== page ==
NEW YORK — Target is setting its bullseye on Canada in 2013.
Its investment in a Canadian launch this year and weaker-than-expected holiday sales caused Target Corp.’s net income to fall 2 percent in the fourth quarter of last year. But the second-largest discounter in the United States said its foray into Canada, a policy of matching competitors’ prices, and new designer lines will help its business this year.
The big-box retailer, known for its cheap but trendy merchandise, pulled out all the stops to lure in cautious shoppers during the winter holiday season. But the initiatives did not spur customers to buy more during the period, a time when retailers can make up as much as 40 percent of their annual revenue.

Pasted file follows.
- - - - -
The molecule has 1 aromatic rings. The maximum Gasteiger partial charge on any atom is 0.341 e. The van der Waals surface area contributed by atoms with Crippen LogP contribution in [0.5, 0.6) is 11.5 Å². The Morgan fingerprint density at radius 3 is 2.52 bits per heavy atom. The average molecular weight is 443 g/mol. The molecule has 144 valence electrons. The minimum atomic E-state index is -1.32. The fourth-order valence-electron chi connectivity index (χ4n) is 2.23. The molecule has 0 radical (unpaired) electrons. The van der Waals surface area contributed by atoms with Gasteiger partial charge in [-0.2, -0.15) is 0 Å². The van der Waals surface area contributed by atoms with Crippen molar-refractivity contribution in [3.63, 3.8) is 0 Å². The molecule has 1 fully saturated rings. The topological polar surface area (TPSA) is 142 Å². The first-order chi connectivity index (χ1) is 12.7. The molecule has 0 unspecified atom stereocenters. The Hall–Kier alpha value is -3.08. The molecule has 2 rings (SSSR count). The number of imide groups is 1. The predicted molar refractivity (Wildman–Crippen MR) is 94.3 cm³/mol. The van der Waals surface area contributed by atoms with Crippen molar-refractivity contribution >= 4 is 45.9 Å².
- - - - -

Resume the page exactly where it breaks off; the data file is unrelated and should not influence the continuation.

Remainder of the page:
For the three months ended Feb. 2, Target earned $961 million, or $1.47 per share. That’s down from $981 million, or $1.45 per share, a year earlier.
Revenue climbed 7 percent to $22.73 billion from $21.29 billion. This met Wall Street’s expectations.
During the quarter, revenue at stores open at least a year edged up 0.4 percent. This figure is a key indicator of a retailer’s health because it excludes results from stores recently opened or closed.